When I think back on my time as a Christian, the most overwhelming feeling is one of embarrassment. Knowing everything I know now, it’s easy to see how completely blind, ignorant, and arrogant I was as a Christian. I’m sure many former Christians can echo this sentiment, or can see this type of profile in some of the religious people they know (Some- but certainly not all). Becoming an atheist was quite an amazing transformation, though I didn’t realize it until long after it was already done.
Something that always perplexed me as a Christian was prayer. I did it, probably as often as any other Christian, but it always left me feeling a bit empty. I’d speak to other Christians and they’d go on and on (and on) about all of the ways God was working in their lives; all of the things he was speaking into their minds and hearts during prayer. At that time, this is what I longed for. Some sign from God that he heard me. I believed in my heart that he did, but I’d never experienced the feeling that I’d truly HEARD God.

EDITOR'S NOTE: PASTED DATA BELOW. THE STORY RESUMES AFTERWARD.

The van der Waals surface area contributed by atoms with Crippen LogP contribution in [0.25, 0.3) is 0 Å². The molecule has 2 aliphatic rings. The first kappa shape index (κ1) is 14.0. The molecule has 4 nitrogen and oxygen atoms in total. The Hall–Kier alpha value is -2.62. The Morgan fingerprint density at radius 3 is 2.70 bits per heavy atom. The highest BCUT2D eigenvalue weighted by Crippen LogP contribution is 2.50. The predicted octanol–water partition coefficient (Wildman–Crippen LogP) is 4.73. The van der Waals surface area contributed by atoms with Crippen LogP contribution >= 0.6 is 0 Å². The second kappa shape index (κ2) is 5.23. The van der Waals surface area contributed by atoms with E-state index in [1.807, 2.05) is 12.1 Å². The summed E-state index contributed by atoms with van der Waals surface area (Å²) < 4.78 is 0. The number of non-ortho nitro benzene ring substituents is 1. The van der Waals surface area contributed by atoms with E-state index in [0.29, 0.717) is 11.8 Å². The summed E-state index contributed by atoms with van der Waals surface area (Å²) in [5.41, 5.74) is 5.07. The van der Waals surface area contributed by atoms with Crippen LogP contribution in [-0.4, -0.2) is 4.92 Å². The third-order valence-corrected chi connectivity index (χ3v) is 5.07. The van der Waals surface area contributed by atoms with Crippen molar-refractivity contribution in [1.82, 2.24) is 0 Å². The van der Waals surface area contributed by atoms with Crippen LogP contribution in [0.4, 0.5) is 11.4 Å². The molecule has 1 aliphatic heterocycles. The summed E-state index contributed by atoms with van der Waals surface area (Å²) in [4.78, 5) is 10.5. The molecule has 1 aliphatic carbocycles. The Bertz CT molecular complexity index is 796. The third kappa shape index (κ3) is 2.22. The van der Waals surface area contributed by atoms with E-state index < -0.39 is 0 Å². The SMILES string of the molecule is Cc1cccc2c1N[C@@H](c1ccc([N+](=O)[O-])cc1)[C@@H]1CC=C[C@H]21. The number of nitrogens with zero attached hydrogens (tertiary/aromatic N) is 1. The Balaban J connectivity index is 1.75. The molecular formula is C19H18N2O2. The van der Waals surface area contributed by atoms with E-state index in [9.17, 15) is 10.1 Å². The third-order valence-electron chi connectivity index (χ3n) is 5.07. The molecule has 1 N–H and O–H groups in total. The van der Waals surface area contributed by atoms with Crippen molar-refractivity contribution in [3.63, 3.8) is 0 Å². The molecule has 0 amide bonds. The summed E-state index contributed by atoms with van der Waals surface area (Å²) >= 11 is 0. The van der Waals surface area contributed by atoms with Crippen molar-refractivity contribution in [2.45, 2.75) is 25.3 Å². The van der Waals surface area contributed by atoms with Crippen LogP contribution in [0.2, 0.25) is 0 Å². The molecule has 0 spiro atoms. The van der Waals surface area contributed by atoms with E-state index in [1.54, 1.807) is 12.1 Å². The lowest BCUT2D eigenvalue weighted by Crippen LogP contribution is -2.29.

When I was 15, at bible camp, we had a sermon one evening about our future career paths. The pastor told us God was speaking to him, and saying that we were all being called to have our careers revealed to us, by God. My inner obsessive compulsive planner rejoiced at the thought! The pastor told us to spend some time in prayer, and not to leave the chapel until we’d received word from God about what we should do with our lives. So I prayed. And prayed. And prayed. I listened so hard for something, anything, that could be God giving my life a direction. And I was met with what I had always been met with- complete and utter silence, punctuated with my own desperate thoughts. Slowly, people started trickling out of the chapel, as they apparently received their messages from God. Before long, it was only me and a few others left. I couldn’t understand it. How had all of these other people managed to hear what God was telling them, and why hadn’t I? I was so ready to hear and understand and finally know what my life plan would be, and got nothing. My heart was as “open” as it could be, I was being as silent as my mind would allow, but still, I got nothing. I tried not to be disappointed, but what I felt more than anything was confusion and sadness. What was I doing wrong? Why did God not want to speak to me, as he apparently had the other 200 teenagers who had happily left, happily chattering about how God had told them they’d become doctors or nurses or pastors? Eventually, I got up and left too, no more wise and much more troubled than I’d been at the onset.